• Italian Society of Medical Genetics
  • South African Society of Human Genetics
  • Portuguese Society of Human Genetics (2010)
  • Society of Pediatric Pathology (USA)

Honorary degrees (h.c.):

  • 1982 – DSci, Montana State University, Bozeman
  • 1986 – MD, University of Kiel, Germany
  • 1999 – MD, University of Bologna, Italy
  • 2004 – MD, University of Copenhagen, Denmark
  • 2007 – DSci, Ohio State University, Columbus

Awards and Recognition:

  • 2016 – Order of Merit of the Federal Republic of Germany known as the Bundesverdienstkreuz (BVK)[13]
  • 2011 – William Allan Award, ASHG
  • 2005 – Medal of Honor of the DGfH (German Society of Human Genetics)
  • 2002 – Establishment of the John M. Opitz Young Investigator Award, John Wiley and Sons-Publisher
  • 2000 – Distinguished Alumni Award for Achievement, University of Iowa
  • 2000 – Distinguished Achievement Award for Scientific Literature, IASSIDD
  • 1996 – Humboldt Prize, Humboldt Foundation of Germany
  • 1996 – Premio Phoenix Anni Verdi for Genetic Research, Italian Medical Genetics Society
  • 1996 – Purkynĕ Medal, Czech Society of Medicine
  • 1996 – Mendel Medal, Czech Society of Medical Genetics
  • 1995 – Fellow of the American Association for the Advancement of Science
  • 1994 – Great Seal, University of Palermo
  • 1993 – Founding Fellow, American College of Medical Genetics
  • 1991 – March of Dimes Colonel Harland Sanders Lifetime Achievement Award for Work in the Field of Genetic Science
  • 1989 – University of Wisconsin Alumni Citation
  • 1987 – Sidney Farber Lecturer, Society of Pediatric Pathology
  • 1988 – Pool of Bethesda Award for Research in Mental Retardation, Bethesda Lutheran Home, Wisconsin
  • 1979 – Corresponding member, DGK- German Society of Pediatrics
  • 1969-1974 – Research Career Development Award (US PHS/NIH)
  • 1967 – Fellow American Academy of Pediatrics
  • ___ – Member, Brazilian Academy of Sciences
  • 1985 – Member, German Academy of Sciences Leopoldina
  • 1982 – Certified Diplomate American Board of Medical Genetics
  • 1979-1981 – American Society of Human Genetics Board of Directors

References[edit]

  1. ^ a b Long, Kristen (October 7, 2011). "World-Renowned U of U Medical Geneticist John M. Opitz, M.D., to Receive 2011 William Allan Award In Human Genetics for Pioneering Work Identifying, Understanding Genetic Syndromes". University of Utah Health Care. Retrieved November 25, 2015.
  2. ^ a b c "Dr. John M. Opitz wins Allan Award". American Journal of Medical Genetics Part A. 155 (10): vii–ix. October 1, 2011. doi:10.1002/ajmg.a.34320. ISSN 1552-4833.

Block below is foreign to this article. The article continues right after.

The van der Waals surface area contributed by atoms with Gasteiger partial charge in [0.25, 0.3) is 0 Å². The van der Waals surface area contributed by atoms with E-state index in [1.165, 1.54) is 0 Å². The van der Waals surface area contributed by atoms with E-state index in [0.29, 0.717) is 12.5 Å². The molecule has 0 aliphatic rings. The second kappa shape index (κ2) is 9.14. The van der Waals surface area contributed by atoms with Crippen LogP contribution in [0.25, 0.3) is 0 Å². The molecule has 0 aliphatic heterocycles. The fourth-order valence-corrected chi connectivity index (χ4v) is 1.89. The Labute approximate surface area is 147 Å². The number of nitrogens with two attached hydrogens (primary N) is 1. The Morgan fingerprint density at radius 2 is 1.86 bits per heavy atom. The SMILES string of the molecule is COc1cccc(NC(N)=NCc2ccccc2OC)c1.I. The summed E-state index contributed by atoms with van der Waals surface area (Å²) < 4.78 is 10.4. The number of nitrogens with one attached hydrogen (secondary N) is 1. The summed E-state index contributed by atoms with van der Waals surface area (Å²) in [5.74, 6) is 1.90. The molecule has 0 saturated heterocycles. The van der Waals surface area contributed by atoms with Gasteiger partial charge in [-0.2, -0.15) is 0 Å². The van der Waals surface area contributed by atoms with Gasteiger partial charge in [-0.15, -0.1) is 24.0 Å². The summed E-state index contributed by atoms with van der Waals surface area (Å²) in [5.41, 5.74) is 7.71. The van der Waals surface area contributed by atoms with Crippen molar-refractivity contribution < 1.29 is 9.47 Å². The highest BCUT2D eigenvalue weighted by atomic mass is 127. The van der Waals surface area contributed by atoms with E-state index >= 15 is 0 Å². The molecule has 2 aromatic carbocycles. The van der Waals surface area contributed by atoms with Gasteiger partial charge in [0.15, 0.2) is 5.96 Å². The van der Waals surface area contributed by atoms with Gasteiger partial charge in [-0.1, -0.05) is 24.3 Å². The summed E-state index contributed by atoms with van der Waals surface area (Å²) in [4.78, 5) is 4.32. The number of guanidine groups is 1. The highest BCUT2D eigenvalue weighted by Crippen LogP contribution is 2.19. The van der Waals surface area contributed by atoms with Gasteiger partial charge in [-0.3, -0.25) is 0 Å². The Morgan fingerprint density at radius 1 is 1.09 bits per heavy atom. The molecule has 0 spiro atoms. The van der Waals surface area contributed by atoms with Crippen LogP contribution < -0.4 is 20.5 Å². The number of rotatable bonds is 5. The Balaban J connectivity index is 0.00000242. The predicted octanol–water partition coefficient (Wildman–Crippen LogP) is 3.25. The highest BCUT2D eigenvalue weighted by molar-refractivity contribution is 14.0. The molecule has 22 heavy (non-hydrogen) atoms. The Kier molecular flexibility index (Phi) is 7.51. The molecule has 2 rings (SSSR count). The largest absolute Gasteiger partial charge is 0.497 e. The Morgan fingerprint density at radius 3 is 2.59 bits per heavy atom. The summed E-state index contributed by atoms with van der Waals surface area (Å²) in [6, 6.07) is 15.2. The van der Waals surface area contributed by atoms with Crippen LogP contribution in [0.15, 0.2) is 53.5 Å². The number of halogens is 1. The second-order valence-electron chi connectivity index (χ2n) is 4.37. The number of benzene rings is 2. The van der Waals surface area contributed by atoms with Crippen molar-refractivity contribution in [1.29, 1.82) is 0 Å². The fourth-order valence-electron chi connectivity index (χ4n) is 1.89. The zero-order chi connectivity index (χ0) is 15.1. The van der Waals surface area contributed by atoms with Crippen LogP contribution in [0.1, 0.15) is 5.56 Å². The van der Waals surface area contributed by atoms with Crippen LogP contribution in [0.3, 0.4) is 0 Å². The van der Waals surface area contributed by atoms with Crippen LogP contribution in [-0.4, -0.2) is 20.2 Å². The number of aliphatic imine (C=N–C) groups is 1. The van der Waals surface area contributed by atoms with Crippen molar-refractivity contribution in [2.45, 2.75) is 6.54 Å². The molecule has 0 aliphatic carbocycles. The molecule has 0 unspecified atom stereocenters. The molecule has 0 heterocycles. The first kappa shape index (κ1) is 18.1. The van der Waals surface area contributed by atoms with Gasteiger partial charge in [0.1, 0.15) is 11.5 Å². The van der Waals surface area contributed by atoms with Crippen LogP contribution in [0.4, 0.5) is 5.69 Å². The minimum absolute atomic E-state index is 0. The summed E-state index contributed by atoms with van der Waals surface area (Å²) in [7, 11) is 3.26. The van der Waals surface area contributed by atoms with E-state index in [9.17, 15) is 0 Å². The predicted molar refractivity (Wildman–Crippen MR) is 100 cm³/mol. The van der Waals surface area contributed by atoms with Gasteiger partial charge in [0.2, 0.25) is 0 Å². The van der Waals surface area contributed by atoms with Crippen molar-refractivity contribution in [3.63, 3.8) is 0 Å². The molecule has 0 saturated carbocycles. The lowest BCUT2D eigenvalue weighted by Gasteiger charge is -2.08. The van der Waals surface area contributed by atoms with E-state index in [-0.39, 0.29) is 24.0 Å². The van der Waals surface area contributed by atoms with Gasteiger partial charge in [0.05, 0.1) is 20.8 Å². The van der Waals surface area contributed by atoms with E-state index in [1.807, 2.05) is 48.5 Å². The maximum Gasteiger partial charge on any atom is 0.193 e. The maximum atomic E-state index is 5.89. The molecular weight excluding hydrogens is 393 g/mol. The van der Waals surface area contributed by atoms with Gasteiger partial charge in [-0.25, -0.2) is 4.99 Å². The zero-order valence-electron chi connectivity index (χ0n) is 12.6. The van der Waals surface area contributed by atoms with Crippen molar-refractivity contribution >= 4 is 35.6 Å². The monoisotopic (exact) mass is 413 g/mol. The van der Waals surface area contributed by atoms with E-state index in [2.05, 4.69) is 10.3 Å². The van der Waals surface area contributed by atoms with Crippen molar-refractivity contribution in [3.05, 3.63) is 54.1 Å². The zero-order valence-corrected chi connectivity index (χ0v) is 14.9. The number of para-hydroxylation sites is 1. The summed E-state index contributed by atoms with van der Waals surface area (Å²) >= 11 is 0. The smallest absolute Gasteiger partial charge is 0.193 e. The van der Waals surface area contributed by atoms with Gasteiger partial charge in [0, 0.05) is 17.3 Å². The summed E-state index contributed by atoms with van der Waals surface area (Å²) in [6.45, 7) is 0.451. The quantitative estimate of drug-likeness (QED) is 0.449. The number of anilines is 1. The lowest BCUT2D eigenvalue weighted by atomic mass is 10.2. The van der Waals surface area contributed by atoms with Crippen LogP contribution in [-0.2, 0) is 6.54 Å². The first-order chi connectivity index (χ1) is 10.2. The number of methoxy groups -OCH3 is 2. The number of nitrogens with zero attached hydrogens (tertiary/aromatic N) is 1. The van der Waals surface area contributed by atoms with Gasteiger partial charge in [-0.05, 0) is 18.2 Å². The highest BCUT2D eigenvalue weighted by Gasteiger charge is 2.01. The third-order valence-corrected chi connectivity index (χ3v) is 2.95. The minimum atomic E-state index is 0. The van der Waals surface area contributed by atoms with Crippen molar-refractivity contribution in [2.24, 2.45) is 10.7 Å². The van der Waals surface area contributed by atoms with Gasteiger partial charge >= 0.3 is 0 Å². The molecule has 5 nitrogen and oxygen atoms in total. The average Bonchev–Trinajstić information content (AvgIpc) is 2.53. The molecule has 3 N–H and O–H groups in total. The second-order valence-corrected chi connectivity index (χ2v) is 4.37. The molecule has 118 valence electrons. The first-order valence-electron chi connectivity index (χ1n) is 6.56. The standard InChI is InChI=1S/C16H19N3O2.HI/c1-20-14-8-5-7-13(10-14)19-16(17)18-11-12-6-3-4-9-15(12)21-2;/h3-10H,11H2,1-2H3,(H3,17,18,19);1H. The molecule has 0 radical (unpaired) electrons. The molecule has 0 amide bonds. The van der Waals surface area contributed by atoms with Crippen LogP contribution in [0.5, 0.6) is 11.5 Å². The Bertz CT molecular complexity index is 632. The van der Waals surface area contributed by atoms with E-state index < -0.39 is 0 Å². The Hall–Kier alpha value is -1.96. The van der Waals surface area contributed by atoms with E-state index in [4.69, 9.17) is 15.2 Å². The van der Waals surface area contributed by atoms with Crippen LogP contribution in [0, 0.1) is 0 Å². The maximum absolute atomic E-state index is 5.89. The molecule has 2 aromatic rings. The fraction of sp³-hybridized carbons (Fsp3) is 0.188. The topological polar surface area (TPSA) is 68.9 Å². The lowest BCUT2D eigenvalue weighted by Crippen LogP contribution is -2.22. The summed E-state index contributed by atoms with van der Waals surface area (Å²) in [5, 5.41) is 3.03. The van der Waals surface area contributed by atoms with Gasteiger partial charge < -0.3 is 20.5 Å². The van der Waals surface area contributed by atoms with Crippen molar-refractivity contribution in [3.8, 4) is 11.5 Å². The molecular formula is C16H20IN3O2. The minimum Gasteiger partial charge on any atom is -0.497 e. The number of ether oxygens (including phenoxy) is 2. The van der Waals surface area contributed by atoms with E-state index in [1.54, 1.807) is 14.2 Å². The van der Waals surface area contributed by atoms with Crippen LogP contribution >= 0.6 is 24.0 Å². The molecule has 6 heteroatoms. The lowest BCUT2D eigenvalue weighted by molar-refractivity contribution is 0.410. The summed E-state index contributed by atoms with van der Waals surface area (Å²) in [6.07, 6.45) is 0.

3. ^ Witschi, V.E.; Opitz, J.M. (1961). Die Intersexualität: Grundlagen der Intersexualität. Stuttgart: Georg Thieme Verlag. pp. 17–36.
  4. ^ Spirtos, B.N.; Stuelke, R.G.; Halmi, N.S.; Lackore, L.D.; Opitz, J.M. (1957). "Effects of epinephrine on carbohydrate metabolism in underfed and ad libitum fed rats". Am J Physiol.
  5. ^ Flocks, R.H.; Urich, V.C.; Patel, C.A.; Opitz, J.M. (1960). "Studies on the antigenic properties of prostatic tissue". J Urol. 84: 134–143. doi:10.1016/s0022-5347(17)65503-4.
  6. ^ Opitz, J.M. (1962). Trans XII Nephrosis Conf (Conf on the Kidney): Hereditary hematuria. Chicago: University of Chicago press. pp. 3–22.
  7. ^ a b c d "John M. Opitz, M.D. - Faculty Details - University of Utah - School of Medicine - Salt Lake City, Utah". medicine.utah.edu. Retrieved November 25, 2015.
  8. ^ a b Opitz, John M. (2012-03-09). "2011 William Allan Award: Development and Evolution". American Journal of Human Genetics. 90 (3): 392–404. doi:10.1016/j.ajhg.2011.12.025. ISSN 0002-9297. PMC 3309190. PMID 22405084.
  9. ^ a b "Ohio State honors four at autumn commencement | News Room - The Ohio State University". news.osu.edu. Retrieved November 25, 2015.
  10. ^ a b "Noted Medical Geneticist, Journal Editor, Joins U Faculty, Primary Children's Clinical Staff" (PDF). J. Willard Marriott Digital Library. University of Utah Health Sciences Center News. March 11, 1997. Retrieved November 25, 2015.
  11. ^ "Whonamedit - dictionary of medical eponyms". www.whonamedit.com. Retrieved November 25, 2015.
  12. ^ "List of Members". www.leopoldina.org. Retrieved November 25, 2015.
  13. ^ Carey JC, Clark EB. Introduction Special Series: Professor John M. Opitz, Founding Editor of AJMG, Awarded the Order of Merit from the Federal Republic of Germany. Am J Med Genet Part A. 2017; 173A:1143–1144. https://doi.org/10.1002/ajmg.a.38226